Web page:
Until today, it hasn't happened to me at all.
She eyes him. Maybe you're still investigating me.
No, no, no. How about this: you tell me whatever you want to tell
me now, and we won't talk about it ever again.
Maybe I don't want to tell you.
That's fine. Just say whatever you want, and that will finish that
business, and we can move on.
Slowly, they are pulling away from downtown. Out the window to
their right is the Taipei 101 building, a single gleaming blue matchstick
in the night sky, no buildings
next to it to give it any size of scale or importance. The
road beneath them bumps and grinds, and the dirty streetlamps float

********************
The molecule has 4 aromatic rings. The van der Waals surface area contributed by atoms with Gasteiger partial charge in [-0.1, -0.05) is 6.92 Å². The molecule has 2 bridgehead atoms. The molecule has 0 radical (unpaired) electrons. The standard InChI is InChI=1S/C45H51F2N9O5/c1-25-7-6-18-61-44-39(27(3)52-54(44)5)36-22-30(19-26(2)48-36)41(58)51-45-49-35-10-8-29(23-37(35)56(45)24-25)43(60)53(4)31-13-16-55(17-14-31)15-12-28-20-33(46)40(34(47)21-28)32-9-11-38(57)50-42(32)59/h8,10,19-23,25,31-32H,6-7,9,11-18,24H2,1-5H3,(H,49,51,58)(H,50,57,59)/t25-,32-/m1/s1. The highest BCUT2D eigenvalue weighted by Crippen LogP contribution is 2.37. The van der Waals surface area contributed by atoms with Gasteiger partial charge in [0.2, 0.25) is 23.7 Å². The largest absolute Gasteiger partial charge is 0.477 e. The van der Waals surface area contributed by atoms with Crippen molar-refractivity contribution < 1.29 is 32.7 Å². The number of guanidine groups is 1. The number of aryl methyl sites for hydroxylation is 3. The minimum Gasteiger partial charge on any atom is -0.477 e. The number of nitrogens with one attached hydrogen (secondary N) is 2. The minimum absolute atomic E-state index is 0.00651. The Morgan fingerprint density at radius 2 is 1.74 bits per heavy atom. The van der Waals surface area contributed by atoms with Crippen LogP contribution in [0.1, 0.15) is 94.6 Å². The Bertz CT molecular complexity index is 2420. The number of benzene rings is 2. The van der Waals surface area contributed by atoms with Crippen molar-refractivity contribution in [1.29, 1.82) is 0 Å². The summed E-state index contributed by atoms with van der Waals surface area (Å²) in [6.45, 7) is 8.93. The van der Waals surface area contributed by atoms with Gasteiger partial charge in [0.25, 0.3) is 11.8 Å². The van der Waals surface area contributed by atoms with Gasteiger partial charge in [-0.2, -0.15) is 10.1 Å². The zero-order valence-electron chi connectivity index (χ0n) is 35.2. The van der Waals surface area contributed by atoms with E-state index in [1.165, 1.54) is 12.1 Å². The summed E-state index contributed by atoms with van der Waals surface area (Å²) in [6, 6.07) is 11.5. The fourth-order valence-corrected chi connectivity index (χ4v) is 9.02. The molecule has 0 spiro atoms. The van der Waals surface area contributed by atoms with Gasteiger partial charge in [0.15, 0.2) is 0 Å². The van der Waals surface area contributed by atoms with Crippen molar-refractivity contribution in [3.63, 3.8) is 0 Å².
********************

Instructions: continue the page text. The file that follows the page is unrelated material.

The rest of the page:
by like buoys.
I miss my father, she says. She still looks straight ahead,
her hands stiff on the wheel. He stares at her, keeping silent, waiting.
It was a drunk truck driver, she says. He was on the highway
late at night, coming back from a trip, up in the mountains. The truck
driver hit him straight on. My father was still alive, but the truck
driver panicked. Thought it would be better if it looked like my father
had an accident. So he pushed my father's car off the side of the
mountain, and drove on. You think my father woke up before the car